South Africa, as one of the world’s largest gold producing countries, also generates large amounts of tailings. These tailings are disposed in tailings dams, which pose great threat to the environment in the case of failure, in particular, liquefaction. In order to evaluate the potential of liquefaction, the void ratio of the tailings is required and is often impossible to obtain. Seismic methods allow an indirect method to estimate void ratio of in situ deposits of which tailings are examples of. Currently, the use of seismic methods to estimate void ratio of tailings rely on shear wave velocity – void ratio relationships derived for sands. It is thus uncertain whether this relationship holds for gold tailings, which is classified as a sandy silt or silt. The measurement of shear wave velocity of tailings is done in the laboratory using a triaxial apparatus modified to accommodate bender element. Shear wave velocities are measured using wide square pulses and continuous sinusoidal waves. The results show that there is a near linear relationship between void ratio and shear wave velocity normalized against effective stress. The position of this relationship lies below the previously published results for sands. Shear wave velocity of gold tailings is more sensitive to changes in effective stress than changes in void ratio or over-consolidation ratio. Furthermore, using phase sensitive detection of continuous waves, we can conclude that shear wave velocity of gold tailings is also frequency dependent.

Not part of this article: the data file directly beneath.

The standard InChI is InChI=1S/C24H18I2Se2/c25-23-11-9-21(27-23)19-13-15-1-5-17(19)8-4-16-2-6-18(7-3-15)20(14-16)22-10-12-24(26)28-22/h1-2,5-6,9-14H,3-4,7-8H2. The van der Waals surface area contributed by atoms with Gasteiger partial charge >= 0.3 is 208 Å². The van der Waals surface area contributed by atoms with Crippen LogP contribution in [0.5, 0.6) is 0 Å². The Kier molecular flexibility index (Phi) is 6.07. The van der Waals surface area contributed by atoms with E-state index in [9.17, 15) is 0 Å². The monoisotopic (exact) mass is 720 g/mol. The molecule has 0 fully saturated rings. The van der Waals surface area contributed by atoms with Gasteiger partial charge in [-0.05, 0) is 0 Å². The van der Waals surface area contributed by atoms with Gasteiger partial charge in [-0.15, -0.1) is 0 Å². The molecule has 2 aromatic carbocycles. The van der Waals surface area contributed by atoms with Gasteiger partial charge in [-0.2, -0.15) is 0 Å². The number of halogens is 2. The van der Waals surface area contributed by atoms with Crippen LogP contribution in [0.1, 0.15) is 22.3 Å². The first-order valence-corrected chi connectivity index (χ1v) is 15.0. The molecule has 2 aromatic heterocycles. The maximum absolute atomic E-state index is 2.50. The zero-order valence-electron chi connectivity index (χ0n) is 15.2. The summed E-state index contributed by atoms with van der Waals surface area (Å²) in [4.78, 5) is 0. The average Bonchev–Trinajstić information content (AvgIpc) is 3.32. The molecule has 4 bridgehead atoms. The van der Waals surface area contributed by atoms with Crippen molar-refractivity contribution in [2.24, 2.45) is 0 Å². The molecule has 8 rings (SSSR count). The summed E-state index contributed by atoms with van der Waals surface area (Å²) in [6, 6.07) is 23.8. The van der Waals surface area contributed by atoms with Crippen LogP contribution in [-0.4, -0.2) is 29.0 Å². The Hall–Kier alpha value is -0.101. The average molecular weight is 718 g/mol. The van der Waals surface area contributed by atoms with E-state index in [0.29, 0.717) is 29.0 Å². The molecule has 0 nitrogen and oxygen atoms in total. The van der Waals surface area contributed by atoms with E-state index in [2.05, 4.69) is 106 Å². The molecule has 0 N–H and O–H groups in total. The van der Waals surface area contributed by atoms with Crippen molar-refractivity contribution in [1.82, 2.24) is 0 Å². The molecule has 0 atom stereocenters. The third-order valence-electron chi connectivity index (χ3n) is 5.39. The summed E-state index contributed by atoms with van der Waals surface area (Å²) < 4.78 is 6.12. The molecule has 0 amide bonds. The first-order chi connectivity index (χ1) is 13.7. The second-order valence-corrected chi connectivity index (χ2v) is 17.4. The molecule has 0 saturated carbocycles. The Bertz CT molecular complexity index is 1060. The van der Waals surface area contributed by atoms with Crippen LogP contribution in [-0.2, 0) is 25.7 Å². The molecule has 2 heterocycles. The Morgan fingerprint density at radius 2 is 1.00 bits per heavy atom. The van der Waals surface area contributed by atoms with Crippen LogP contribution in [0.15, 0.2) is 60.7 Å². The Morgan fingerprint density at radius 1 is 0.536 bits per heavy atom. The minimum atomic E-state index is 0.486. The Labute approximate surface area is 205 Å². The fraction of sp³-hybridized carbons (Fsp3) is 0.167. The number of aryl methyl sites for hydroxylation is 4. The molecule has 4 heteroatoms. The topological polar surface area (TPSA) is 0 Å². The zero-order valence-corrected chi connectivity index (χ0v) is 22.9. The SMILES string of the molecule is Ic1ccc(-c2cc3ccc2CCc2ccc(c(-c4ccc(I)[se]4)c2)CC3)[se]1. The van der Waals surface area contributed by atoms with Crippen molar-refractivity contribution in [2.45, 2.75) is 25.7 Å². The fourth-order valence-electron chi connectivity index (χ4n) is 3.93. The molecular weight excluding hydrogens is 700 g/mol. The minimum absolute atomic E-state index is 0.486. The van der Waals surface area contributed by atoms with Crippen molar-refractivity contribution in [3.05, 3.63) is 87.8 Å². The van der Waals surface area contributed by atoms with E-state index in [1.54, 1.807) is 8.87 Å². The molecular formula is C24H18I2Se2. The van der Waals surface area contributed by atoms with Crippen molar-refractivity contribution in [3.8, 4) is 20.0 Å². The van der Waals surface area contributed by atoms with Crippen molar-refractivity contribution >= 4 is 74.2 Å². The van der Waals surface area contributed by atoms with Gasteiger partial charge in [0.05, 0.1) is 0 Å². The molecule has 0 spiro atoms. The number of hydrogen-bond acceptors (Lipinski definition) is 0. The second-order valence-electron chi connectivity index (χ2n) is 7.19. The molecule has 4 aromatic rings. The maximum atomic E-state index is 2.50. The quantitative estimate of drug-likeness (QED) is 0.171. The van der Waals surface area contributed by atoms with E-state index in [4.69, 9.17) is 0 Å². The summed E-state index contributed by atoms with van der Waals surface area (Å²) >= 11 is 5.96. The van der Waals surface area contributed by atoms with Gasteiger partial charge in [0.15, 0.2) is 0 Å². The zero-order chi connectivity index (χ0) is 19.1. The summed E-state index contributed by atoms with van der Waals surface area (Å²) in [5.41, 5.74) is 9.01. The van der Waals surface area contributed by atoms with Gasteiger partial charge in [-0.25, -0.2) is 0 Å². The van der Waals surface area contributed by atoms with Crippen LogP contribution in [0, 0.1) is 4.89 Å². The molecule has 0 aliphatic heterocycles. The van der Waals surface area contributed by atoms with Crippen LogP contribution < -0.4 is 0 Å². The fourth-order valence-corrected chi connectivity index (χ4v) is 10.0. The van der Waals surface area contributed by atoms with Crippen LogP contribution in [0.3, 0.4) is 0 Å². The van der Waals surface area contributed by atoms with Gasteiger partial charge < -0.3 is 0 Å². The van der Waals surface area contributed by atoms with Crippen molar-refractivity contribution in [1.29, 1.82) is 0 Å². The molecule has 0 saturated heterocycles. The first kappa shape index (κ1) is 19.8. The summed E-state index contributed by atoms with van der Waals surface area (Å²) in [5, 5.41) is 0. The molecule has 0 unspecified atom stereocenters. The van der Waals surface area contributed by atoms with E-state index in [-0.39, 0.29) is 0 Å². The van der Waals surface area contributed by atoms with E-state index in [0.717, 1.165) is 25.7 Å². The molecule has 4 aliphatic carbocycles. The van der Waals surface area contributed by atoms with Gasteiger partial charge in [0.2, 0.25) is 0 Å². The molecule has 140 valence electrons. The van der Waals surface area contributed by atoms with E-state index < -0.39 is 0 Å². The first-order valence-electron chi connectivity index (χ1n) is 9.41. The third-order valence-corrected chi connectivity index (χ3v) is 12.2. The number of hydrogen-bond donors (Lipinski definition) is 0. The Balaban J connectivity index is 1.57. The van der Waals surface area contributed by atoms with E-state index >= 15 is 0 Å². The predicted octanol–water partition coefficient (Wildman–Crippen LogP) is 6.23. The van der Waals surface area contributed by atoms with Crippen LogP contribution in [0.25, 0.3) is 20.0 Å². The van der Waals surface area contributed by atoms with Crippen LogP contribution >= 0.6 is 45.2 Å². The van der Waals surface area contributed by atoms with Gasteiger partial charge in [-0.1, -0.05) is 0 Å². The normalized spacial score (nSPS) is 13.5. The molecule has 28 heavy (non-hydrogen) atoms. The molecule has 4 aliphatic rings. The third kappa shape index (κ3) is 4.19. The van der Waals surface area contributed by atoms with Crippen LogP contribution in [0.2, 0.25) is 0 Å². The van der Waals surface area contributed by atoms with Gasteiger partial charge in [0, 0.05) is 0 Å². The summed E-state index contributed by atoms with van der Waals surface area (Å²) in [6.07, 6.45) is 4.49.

Dissertation (MEng)--University of Pretoria, 2006.